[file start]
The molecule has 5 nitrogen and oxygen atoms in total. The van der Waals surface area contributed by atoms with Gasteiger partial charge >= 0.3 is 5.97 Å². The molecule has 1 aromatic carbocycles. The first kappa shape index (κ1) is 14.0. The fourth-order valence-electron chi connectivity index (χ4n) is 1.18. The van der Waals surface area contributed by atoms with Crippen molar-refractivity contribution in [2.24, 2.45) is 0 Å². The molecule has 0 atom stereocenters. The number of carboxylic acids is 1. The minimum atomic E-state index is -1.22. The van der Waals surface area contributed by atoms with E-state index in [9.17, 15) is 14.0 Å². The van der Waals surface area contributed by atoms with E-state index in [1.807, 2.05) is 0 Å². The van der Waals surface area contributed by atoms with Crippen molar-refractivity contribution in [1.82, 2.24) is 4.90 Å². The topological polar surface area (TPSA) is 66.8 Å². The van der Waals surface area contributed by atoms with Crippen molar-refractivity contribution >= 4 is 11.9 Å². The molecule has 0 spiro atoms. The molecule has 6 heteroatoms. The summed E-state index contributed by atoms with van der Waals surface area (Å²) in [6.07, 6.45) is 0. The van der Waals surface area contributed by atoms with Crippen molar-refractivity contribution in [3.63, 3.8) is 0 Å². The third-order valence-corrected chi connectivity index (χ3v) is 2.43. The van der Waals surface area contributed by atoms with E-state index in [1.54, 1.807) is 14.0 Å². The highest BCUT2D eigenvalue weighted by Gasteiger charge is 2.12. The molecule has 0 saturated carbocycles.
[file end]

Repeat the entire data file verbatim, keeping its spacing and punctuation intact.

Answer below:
The molecule has 5 nitrogen and oxygen atoms in total. The van der Waals surface area contributed by atoms with Gasteiger partial charge >= 0.3 is 5.97 Å². The molecule has 1 aromatic carbocycles. The first kappa shape index (κ1) is 14.0. The fourth-order valence-electron chi connectivity index (χ4n) is 1.18. The van der Waals surface area contributed by atoms with Crippen molar-refractivity contribution in [2.24, 2.45) is 0 Å². The molecule has 0 atom stereocenters. The number of carboxylic acids is 1. The minimum atomic E-state index is -1.22. The van der Waals surface area contributed by atoms with E-state index in [9.17, 15) is 14.0 Å². The van der Waals surface area contributed by atoms with E-state index in [1.807, 2.05) is 0 Å². The van der Waals surface area contributed by atoms with Crippen molar-refractivity contribution in [1.82, 2.24) is 4.90 Å². The topological polar surface area (TPSA) is 66.8 Å². The van der Waals surface area contributed by atoms with Crippen molar-refractivity contribution >= 4 is 11.9 Å². The molecule has 0 spiro atoms. The molecule has 6 heteroatoms. The summed E-state index contributed by atoms with van der Waals surface area (Å²) in [6.07, 6.45) is 0. The van der Waals surface area contributed by atoms with Crippen molar-refractivity contribution in [3.63, 3.8) is 0 Å². The third-order valence-corrected chi connectivity index (χ3v) is 2.43. The van der Waals surface area contributed by atoms with E-state index in [1.54, 1.807) is 14.0 Å². The highest BCUT2D eigenvalue weighted by Gasteiger charge is 2.12. The molecule has 0 saturated carbocycles.